Bipolar Disorder in Children and Teens - Symptoms
Bipolar disorder causes cycles of
mania (or hypomania, a less severe form of mania) and
depression. The different
types of bipolar disorder are based on whether a person has more severe
symptoms of mania or depression.
- With bipolar I disorder, moods swing between
mania and depression, sometimes with periods of normal mood between extremes.
All children with this disorder have episodes of mania, but episodes of depression vary. For example, some children do experience depression, and others rarely are depressed.
- With bipolar II disorder, depression is
more severe than mania. And manic episodes may last for fewer days and be less
- With cyclothymia, the high and low mood swings are not as severe as the mania and depression seen in bipolar I or bipolar II disorders.
- Bipolar, NOS (not otherwise specified), is diagnosed when symptoms of mania and depression are not frequent or severe enough for the above diagnoses.
In children and younger teens, bipolar disorder tends to be rapid-cycling or mixed cycling:
- Rapid-cycling means that there have been at least four shifts between depression
and mania over the past 12 months. These shifts occur quickly, sometimes within the same day. Often the shifts happen without a return to a normal mood in between the extremes.
- Mixed-cycling (also known as mixed-features) means that
symptoms of both mania and depression occur at the same time.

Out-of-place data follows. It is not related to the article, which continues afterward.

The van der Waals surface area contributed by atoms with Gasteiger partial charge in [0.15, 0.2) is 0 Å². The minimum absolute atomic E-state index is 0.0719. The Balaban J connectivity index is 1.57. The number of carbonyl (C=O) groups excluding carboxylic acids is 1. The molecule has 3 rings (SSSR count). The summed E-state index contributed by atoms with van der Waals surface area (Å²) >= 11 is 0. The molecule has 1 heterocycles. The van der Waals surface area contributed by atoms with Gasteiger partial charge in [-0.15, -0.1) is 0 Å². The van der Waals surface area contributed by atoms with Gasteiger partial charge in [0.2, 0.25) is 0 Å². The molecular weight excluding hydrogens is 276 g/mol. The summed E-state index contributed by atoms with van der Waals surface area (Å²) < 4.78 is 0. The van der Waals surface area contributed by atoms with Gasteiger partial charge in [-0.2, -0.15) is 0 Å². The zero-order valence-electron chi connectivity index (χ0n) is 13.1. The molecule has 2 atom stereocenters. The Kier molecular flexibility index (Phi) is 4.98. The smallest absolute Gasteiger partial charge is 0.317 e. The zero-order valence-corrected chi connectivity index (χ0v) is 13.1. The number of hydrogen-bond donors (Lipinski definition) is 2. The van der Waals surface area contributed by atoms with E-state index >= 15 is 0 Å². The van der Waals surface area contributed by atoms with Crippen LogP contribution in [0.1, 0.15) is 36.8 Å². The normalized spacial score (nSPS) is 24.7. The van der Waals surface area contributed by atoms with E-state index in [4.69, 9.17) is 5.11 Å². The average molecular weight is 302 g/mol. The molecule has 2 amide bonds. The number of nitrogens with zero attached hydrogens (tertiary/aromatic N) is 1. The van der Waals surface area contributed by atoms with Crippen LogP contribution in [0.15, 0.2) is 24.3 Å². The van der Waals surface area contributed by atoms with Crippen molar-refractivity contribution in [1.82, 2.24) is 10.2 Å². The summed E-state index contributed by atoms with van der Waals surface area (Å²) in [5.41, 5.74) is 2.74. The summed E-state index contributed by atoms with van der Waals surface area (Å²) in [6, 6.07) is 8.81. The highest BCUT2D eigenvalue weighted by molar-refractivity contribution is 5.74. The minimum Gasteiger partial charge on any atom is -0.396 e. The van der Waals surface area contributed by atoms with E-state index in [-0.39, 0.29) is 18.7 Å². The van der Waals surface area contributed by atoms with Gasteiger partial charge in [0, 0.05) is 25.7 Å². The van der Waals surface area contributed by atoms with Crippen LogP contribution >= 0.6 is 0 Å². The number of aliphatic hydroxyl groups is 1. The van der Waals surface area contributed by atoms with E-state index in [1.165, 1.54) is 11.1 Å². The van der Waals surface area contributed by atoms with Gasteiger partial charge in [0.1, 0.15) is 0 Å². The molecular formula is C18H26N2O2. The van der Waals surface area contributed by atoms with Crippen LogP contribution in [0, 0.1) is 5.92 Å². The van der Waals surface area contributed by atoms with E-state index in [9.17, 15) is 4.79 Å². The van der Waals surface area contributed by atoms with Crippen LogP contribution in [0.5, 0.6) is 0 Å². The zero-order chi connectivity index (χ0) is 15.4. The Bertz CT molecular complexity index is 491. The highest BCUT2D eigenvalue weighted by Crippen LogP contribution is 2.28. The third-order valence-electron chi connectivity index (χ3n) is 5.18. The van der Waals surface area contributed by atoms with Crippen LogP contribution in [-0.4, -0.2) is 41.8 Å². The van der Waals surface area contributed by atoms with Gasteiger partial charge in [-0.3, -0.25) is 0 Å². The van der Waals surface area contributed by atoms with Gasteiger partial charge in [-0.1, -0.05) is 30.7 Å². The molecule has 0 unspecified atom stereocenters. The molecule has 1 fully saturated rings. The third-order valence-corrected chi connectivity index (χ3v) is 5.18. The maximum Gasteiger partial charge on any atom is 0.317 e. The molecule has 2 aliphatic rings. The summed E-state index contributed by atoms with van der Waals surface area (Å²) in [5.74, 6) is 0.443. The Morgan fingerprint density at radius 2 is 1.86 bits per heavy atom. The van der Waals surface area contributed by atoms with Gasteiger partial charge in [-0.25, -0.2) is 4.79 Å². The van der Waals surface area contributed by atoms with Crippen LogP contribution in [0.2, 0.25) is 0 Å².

Following are some common symptoms of bipolar disorder
in children and teens.1
- Continuous sad or irritable mood
- Loss of interest
in activities that the child enjoyed in the past, such as hobbies, sports, games, or
- Significant changes in appetite or body weight (weight loss
- Sleeping too much or too little or having trouble falling
- Slowed body movements or restlessness
energy, or loss of energy
- Inappropriate feelings of guilt or
- Problems concentrating
thoughts or talk of death or suicide
- Headaches, muscle aches, or stomachaches
- Severe changes in mood from being extremely
irritable to overly silly and elated
- Too much energy, such as the
ability to keep going without tiring while the child's peers are
- Decreased need for sleep, such as going for days with very
little sleep and not being tired
- Talking too much or too fast,
changing topics too quickly, and not allowing
- Increased distraction and constantly moving from one
thing to another
- Grandiosity, such as inflated self-esteem or a
belief in unrealistic abilities or powers
- Increased sexual
thoughts, feelings, activity, and use of sexual language (hypersexuality)
- Increased obsession with reaching goals or becoming involved in
too many activities
- Risky, wild, thrill-seeking behavior